Since then, another leak surfaced a month and a half ago. The leak, as we reported, clarified many of the controversial provisions being negotiated and noted how tax-payers would end up being the ones to foot any bills as the result of any ramped up security measures. Other controversial aspects are: that rights holders would be entitled to recoup any losses related to court fees and expenses related to copyright infringement cases, that damages and fines related to copyright infringement be increased, and that rights holders are entitled to any and all private information related to the infringer including who they come in contact with.
The letter (RTF) included in the press release details other controversial aspects of ACTA:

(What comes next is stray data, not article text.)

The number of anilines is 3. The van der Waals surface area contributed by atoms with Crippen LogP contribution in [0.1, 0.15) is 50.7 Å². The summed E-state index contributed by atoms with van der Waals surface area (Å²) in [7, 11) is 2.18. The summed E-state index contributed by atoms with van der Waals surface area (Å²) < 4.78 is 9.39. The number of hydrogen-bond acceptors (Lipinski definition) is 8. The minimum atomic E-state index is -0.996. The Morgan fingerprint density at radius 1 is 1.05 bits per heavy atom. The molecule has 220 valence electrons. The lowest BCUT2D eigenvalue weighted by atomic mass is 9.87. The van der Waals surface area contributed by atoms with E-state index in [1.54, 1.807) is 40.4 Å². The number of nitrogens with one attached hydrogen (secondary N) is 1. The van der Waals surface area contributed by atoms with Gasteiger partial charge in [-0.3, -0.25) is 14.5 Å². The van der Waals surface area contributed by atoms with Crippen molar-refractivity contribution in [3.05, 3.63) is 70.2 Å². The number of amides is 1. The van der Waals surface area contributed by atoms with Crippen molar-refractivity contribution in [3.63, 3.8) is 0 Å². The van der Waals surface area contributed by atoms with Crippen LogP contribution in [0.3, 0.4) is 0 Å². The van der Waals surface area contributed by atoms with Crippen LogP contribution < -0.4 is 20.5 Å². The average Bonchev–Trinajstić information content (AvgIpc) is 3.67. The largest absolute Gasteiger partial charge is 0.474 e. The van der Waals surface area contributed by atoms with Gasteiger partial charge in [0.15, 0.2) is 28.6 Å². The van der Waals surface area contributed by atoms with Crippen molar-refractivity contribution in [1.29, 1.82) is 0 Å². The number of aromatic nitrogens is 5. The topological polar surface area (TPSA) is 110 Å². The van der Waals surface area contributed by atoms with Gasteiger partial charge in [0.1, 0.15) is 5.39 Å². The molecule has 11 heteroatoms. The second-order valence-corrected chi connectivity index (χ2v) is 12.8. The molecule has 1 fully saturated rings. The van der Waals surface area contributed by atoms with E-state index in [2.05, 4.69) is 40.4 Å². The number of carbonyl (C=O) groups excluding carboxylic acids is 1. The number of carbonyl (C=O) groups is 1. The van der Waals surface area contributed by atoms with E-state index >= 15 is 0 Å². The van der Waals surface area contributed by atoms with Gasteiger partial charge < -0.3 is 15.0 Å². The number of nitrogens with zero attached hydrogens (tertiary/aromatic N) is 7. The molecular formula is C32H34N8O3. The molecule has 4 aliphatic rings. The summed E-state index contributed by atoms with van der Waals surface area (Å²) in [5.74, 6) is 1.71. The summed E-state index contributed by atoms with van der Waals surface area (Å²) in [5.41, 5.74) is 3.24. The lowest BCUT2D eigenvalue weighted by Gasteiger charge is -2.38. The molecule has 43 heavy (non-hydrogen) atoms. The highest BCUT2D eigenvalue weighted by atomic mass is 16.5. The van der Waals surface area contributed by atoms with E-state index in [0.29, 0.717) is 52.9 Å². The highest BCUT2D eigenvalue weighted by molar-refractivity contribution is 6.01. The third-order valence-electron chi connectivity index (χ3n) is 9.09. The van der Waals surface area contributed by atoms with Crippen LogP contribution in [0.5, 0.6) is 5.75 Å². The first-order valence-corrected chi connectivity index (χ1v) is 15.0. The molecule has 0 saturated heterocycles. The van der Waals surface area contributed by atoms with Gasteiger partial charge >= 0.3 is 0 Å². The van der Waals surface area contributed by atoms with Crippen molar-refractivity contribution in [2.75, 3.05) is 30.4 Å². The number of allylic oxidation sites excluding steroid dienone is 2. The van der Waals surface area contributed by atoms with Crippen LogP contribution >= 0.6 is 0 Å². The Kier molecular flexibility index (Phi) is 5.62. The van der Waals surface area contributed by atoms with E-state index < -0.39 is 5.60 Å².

– Require Internet Service Providers to monitor all consumers’ Internet communications, terminate their customers’ Internet connections based on rights holders’ repeat allegation of copyright infringement, and divulge the identity of alleged copyright infringers possibly without judicial process, threatening Internet users’ due process and privacy rights; and potentially make ISPs liable for their end users’ alleged infringing activity
– Interfere with fair use of copyrighted materials
– Criminalize peer-to-peer file sharing
– Improperly criminalize acts not done for commercial purpose and with no public health consequences
– Improperly divert public resources into enforcement of private rights
In spite the many issues being raised by the mere glimpse into the ACTA negotiations, some governments, like Canada, have practically pretended that ACTA doesn’t even exist while other countries like Australia make brief mentions of it. We noted one such negotiations meeting two months ago. Further from the letter:
Because the text of the treaty and relevant discussion documents remain secret, the public has no way of assessing whether and to what extent these and related concerns are merited.